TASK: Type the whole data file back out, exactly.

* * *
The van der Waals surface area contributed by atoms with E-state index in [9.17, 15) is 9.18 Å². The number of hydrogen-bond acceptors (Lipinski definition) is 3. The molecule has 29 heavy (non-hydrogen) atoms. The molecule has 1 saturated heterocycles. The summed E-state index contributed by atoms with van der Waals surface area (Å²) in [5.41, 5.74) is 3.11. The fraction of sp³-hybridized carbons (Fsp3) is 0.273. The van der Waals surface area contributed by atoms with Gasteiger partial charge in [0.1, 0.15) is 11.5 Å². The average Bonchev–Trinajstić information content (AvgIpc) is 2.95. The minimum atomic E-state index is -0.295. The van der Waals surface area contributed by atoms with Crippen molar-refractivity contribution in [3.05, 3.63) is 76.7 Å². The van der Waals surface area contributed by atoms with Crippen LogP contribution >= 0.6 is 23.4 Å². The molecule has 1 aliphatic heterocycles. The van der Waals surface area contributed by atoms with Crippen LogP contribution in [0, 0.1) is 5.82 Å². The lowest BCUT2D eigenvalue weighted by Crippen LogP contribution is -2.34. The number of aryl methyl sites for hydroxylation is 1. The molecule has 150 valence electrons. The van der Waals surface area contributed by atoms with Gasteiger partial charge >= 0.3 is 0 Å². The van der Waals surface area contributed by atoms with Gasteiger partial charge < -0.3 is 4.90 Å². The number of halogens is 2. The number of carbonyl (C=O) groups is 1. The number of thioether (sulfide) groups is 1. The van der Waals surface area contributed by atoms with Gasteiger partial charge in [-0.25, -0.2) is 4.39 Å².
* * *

The van der Waals surface area contributed by atoms with E-state index in [9.17, 15) is 9.18 Å². The number of hydrogen-bond acceptors (Lipinski definition) is 3. The molecule has 29 heavy (non-hydrogen) atoms. The molecule has 1 saturated heterocycles. The summed E-state index contributed by atoms with van der Waals surface area (Å²) in [5.41, 5.74) is 3.11. The fraction of sp³-hybridized carbons (Fsp3) is 0.273. The van der Waals surface area contributed by atoms with Gasteiger partial charge in [0.1, 0.15) is 11.5 Å². The average Bonchev–Trinajstić information content (AvgIpc) is 2.95. The minimum atomic E-state index is -0.295. The van der Waals surface area contributed by atoms with Crippen molar-refractivity contribution in [3.05, 3.63) is 76.7 Å². The van der Waals surface area contributed by atoms with Crippen LogP contribution >= 0.6 is 23.4 Å². The molecule has 1 aliphatic heterocycles. The van der Waals surface area contributed by atoms with Crippen LogP contribution in [0, 0.1) is 5.82 Å². The lowest BCUT2D eigenvalue weighted by Crippen LogP contribution is -2.34. The number of aryl methyl sites for hydroxylation is 1. The molecule has 150 valence electrons. The van der Waals surface area contributed by atoms with Gasteiger partial charge >= 0.3 is 0 Å². The van der Waals surface area contributed by atoms with Gasteiger partial charge < -0.3 is 4.90 Å². The number of halogens is 2. The number of carbonyl (C=O) groups is 1. The number of thioether (sulfide) groups is 1. The van der Waals surface area contributed by atoms with Gasteiger partial charge in [-0.25, -0.2) is 4.39 Å².